History and Biography of 50 Cent

Curtis Jackson, known as 50 Cent, is one of the world’s popular hip hop rappers and business mogul who jumped on the ladder of success with his 2003 debut album ‘Get Rich or Die Tryin.’ He proved that hip hop is as much a lifestyle as it is a genre of music. For several years in the beginning of his musical career, he was a star in the underground mix-tape circuit but wasn’t known to the rest of the world until 2002, when his first single “Wanksta” appeared on the soundtrack of Eminem’s film, 8 mile.

Early Life 

Curtis Jackson, aka 50 Cent, was born on July 6, 1975, to a drug dealer, Sabrina Jackson, and his father is not known. He grew up in South Jamaica, a neighborhood of Queens (a borough of New York City). It is a neighborhood filled with gangsters and crime. The interesting thing is that it is also the birthplace of many rappers, including the female trio Salt N’ Pepa and LL Cool J.

Sabrina, his mother, was only fifteen years old when she gave birth to Curtis. To support her child, she turned to drug dealing and eventually became one of the most feared drug dealers in the neighborhood. Unfortunately, she was killed by an anonymous person when Curtis was only eight years old – may be the result of a drug war.

Surrounded by violence and crime, 50 Cent was raised by her grandmother, whom he loved very much. However, because her grandma had nine more children to raise, he spent most of his time on streets in the company of bad guys. When Curtis was only twelve years old, he entered deep into the world of drugs and started dealing crack (a harsh form of cocaine that is smoked).

Upon asking the reason why he started doing all that stuff, he answered to Allison Samuels of Newsweek that he wanted to fend for himself without being a burden on his grandmother.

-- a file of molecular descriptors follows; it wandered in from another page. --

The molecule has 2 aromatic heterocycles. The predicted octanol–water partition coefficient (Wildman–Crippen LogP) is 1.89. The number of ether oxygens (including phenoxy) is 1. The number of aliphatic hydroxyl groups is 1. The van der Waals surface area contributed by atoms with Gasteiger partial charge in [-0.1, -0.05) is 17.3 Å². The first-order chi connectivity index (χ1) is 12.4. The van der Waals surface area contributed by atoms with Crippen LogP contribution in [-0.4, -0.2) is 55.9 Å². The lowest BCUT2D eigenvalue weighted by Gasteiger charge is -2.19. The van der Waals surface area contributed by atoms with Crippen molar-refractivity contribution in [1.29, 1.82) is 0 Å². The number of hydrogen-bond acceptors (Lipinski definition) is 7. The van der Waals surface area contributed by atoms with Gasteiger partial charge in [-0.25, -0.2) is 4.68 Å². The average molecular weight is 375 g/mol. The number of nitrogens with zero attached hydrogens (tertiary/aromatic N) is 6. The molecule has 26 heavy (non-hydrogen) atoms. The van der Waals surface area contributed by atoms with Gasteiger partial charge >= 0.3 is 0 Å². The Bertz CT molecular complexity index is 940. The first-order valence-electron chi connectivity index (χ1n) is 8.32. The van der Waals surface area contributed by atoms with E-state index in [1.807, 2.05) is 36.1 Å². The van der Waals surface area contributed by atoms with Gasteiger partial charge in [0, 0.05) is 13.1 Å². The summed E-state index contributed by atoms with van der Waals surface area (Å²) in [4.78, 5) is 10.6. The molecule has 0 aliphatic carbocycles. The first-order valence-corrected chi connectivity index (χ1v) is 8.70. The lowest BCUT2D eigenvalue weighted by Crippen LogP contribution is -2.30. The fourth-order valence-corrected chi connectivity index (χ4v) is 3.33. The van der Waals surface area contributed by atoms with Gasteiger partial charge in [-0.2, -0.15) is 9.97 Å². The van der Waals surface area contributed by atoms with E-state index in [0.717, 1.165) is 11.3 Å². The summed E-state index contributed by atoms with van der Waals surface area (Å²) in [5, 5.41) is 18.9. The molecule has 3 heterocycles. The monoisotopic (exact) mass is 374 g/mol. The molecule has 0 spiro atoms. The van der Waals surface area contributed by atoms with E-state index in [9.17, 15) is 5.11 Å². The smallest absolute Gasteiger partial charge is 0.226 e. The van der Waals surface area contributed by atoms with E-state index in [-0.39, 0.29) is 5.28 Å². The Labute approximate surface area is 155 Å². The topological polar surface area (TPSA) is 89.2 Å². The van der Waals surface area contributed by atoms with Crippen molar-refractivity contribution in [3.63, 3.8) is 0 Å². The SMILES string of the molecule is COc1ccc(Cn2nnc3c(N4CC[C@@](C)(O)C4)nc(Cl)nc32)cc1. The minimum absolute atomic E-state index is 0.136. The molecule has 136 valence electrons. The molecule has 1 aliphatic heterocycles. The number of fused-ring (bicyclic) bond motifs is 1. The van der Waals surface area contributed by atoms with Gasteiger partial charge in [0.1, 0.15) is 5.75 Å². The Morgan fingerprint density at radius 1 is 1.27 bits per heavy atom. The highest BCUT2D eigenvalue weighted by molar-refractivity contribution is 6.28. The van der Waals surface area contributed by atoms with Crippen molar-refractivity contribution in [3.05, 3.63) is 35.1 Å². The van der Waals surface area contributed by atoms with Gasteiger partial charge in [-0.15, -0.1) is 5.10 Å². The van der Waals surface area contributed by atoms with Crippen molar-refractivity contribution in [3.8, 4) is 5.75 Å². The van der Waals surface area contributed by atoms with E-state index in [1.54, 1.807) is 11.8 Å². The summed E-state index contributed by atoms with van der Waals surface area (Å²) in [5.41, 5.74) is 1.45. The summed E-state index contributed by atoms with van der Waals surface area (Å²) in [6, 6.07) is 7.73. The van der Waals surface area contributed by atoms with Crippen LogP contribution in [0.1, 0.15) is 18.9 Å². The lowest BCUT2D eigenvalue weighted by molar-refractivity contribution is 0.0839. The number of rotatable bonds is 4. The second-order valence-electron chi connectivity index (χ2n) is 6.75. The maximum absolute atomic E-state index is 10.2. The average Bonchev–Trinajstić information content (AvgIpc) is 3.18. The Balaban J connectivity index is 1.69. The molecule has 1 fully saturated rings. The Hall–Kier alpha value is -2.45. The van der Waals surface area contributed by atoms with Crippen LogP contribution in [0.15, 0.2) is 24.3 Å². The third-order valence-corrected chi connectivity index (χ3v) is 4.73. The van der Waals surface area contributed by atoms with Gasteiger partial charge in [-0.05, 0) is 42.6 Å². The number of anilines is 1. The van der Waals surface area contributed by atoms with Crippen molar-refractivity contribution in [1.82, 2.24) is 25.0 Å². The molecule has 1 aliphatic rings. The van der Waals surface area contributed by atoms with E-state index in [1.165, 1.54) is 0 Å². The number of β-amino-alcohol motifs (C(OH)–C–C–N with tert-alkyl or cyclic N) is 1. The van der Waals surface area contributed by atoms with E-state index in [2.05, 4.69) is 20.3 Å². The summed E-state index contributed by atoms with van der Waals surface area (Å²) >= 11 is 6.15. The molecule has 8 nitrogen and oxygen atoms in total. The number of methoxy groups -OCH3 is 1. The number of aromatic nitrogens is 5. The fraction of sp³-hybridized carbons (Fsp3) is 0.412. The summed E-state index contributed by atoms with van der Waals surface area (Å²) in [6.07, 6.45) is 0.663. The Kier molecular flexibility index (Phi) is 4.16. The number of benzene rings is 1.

50 Cent was only fifteen when he bought his first gun, and by the time he was nineteen, he was already out of control. He became the neighborhood’s drug kingpin, earning about $150,000 a month. He was dropped out of high school because he was spending most of his time in jail. Jackson has an infamous 1994 mugshot when he pled guilty to drug charges in New York. Meanwhile, he also listened to KRS-1, Rakim, and Run-DMC, and tried writing his own rhymes.

He thought of leaving the world of drugs and begin pursuing a career in music, but he wasn’t sure if he should give it a go. When his son, Marquise, was born, Curtis knew that it is time – time to make a change, so his son doesn’t have to live the life of a drug dealer’s son. Hence, he decided to stop doing all the bad stuff and start making music.

Musical Career

50 Cent was determined that he need to get into the music business and leave all the things he used to do in the past. Seeing his determination for music, his friend introduced him to Jam Master Jay of Run-DMC in 1996, who was starting his own music label called “Jam Master Jay Records.” Jay taught him how to write the choirs, count the measures, structure the songs, and make the records.